When a machine wants to run a piece of software it first has to load it into memory. Code that can run regardless of where it is loaded is called position independent code, while code that has to be loaded at a certain location is called position dependent code.
It used to be that all code was position dependent. Because of that, programs had to be scheduled to run in such a way that two programs would never need the same address space. To deal with the inconveniences that came with position dependent code, position independent programs were created. These days there is a memory management unit which allows each process to have its on address space, making it possible to run multiple position dependent programs which technically would use the same space at once.
Position independent code is common if you want to write libraries for others to use. You want the code to be able to be loaded at any given space and still be able to run. Memory is allocated to whom every is there first, so the library has to work regardless of when and where it is loaded into memory.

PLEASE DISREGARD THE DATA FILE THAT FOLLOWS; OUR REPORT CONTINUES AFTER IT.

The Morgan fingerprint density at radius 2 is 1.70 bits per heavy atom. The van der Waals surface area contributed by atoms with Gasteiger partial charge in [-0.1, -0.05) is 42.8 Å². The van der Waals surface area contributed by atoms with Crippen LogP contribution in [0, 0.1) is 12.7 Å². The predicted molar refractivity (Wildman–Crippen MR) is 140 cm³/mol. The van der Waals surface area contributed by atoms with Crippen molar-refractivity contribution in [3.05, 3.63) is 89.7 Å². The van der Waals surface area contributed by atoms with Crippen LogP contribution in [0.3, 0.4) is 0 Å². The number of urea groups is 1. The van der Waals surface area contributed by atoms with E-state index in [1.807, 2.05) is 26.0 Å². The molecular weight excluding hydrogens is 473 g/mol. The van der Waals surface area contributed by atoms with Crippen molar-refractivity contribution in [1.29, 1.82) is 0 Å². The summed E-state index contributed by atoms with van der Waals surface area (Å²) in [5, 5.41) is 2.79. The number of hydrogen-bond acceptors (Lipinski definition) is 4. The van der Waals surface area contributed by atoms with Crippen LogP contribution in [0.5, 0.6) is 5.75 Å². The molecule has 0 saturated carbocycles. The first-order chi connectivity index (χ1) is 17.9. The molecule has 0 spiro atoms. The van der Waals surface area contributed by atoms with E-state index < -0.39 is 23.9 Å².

There is also the concept of position independent and dependent executable files. It follows the same logic, where an executable file that is position dependent has to be loaded to a certain location in order to run. There is a security benefit to using position independent executable because it is harder for an attacker to find out where the program will run.
In essence, position independent code is more flexible but also a bit slower because the addresses have to be calculated as it goes. Position dependent code is less flexibly but a little faster as all the address are known in advance.